In a recent post, I discussed how to dispose of special items of personal property by giving them to a particular named person – these are called “specific bequests.” The specific bequests are usually the items that are most important or significant to the person making a Will – such as a stamp collection or jewelry that has been passed down through the generations to the oldest daughter, youngest son, etc. However, because most of us own many more items than the few we give away as specific bequests, this post will discuss how to dispose of the rest of the many items that you have acquired over the years.
In my standard Will, I define “Tangible personal property” to include all clothing, personal effects, jewelry, motor vehicles, household furniture and furnishings, household appliances, silverware, glassware, china, rugs, books, pictures and other works of art, stamp and coin collections, family memorabilia, and all other similar assets for personal or household use, which are owned at death, as well as the interest in casualty insurance policies insuring those assets against loss or liability. I specifically state that the term does not include any cash or securities (including common, preferred, and other classes of capital stock; warrants, options, or puts and calls; bonds, debentures, notes and other fixed income-bearing obligations, regardless of conversion privileges; and units of participation in common trust funds, investment trust stocks, and mutual fund shares) that are owned at death.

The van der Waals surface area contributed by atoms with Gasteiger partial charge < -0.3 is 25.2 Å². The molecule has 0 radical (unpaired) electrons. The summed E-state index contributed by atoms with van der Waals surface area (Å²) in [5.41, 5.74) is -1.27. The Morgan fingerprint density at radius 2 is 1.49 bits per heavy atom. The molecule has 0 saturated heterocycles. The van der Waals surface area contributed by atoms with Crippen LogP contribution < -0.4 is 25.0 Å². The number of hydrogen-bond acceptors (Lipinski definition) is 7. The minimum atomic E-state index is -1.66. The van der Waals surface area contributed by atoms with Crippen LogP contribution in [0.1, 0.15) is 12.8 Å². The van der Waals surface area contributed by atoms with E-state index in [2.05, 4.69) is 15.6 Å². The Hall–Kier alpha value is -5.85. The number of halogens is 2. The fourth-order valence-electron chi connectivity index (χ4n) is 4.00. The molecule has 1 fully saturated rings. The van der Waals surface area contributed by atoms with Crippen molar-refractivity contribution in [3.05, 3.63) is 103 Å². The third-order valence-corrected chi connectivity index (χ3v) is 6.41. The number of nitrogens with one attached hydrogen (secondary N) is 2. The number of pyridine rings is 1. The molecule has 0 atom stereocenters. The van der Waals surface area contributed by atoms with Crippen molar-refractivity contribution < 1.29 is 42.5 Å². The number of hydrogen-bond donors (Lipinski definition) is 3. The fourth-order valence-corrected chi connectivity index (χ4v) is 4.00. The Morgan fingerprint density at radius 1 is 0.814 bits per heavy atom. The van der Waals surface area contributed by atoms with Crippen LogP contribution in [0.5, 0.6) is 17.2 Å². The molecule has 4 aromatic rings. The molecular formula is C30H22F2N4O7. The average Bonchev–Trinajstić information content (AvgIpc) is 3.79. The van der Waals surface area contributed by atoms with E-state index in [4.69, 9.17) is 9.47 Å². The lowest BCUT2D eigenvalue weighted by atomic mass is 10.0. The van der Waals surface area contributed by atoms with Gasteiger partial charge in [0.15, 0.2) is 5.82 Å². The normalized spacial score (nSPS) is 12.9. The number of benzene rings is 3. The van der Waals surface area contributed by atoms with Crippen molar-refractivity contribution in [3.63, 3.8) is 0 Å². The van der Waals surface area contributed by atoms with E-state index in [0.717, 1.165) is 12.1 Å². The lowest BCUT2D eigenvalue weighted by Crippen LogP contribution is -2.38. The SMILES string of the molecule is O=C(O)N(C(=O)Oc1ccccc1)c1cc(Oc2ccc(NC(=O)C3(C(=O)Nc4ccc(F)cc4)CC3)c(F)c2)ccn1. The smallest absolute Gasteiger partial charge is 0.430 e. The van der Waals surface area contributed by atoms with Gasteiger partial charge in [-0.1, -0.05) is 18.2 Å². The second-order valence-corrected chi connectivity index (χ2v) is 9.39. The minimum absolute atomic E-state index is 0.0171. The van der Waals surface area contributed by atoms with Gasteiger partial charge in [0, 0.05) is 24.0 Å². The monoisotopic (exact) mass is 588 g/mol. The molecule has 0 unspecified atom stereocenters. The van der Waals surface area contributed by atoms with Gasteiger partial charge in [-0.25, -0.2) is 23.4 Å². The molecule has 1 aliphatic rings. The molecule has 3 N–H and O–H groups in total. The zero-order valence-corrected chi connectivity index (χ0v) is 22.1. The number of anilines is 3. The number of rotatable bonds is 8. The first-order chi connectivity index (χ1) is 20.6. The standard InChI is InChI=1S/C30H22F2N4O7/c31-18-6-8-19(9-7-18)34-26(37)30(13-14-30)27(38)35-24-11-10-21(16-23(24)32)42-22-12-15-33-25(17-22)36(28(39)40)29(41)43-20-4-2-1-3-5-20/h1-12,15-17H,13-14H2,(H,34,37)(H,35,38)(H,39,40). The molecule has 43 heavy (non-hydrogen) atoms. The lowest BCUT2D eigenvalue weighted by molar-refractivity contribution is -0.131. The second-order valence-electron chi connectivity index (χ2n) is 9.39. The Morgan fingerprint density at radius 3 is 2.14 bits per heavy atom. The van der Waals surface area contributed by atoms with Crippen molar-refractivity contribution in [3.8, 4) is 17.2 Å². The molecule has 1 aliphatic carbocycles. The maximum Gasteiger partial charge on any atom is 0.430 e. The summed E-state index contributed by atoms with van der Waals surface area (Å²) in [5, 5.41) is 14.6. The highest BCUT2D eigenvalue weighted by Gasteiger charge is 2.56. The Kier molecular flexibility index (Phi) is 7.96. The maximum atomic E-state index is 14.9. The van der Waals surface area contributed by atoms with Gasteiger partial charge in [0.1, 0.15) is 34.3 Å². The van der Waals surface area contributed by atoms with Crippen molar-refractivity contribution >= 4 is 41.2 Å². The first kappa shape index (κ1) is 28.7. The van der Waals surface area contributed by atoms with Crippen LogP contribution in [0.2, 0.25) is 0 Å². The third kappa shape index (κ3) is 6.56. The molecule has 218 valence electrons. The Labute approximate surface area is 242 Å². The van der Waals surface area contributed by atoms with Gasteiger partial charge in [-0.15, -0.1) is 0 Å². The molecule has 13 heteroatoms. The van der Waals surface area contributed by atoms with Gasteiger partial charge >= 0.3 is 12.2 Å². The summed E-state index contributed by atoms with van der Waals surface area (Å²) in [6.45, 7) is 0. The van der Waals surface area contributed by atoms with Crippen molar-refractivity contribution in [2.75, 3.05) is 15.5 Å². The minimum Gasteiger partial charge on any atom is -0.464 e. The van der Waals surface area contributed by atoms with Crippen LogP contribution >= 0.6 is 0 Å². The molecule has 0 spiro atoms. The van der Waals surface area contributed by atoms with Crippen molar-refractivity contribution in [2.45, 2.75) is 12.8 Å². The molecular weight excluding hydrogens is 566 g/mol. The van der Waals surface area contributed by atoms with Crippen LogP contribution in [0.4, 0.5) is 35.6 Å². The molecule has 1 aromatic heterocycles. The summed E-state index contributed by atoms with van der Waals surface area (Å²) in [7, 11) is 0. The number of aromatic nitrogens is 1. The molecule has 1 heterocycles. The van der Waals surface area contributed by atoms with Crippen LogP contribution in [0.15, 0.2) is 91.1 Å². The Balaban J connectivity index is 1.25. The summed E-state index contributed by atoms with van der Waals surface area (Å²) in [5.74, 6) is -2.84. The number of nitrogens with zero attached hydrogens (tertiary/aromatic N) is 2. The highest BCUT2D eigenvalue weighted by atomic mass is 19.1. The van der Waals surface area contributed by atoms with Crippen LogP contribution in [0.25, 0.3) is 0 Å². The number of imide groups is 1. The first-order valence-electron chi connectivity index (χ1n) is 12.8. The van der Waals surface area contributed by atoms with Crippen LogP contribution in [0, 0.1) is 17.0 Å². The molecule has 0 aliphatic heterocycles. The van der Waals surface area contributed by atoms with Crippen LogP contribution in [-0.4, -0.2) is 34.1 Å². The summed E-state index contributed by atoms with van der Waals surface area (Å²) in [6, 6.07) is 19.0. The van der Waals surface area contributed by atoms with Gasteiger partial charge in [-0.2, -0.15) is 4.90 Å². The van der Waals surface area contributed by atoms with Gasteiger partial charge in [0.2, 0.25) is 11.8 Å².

Most typical parents leave the personal property to the spouse and then to the children, to be divided among them as the children agree within a certain number of days (60-90 days is common) and if they can’t agree on who gets a few of the items, those articles in dispute are sold, and the proceeds added to the residuary estate. The distribution of personal property among a group of people can be difficult, because to some, photographs are priceless or worthless – and the same can be said of china, a piano, antiques, etc. As they say, beauty is in the eye of the beholder. While sometimes my clients say they want the items divided “equally” among the beneficiaries, this is of course impossible – you can’t chop up the desk into 3 equal parts to divide it equally among your three children.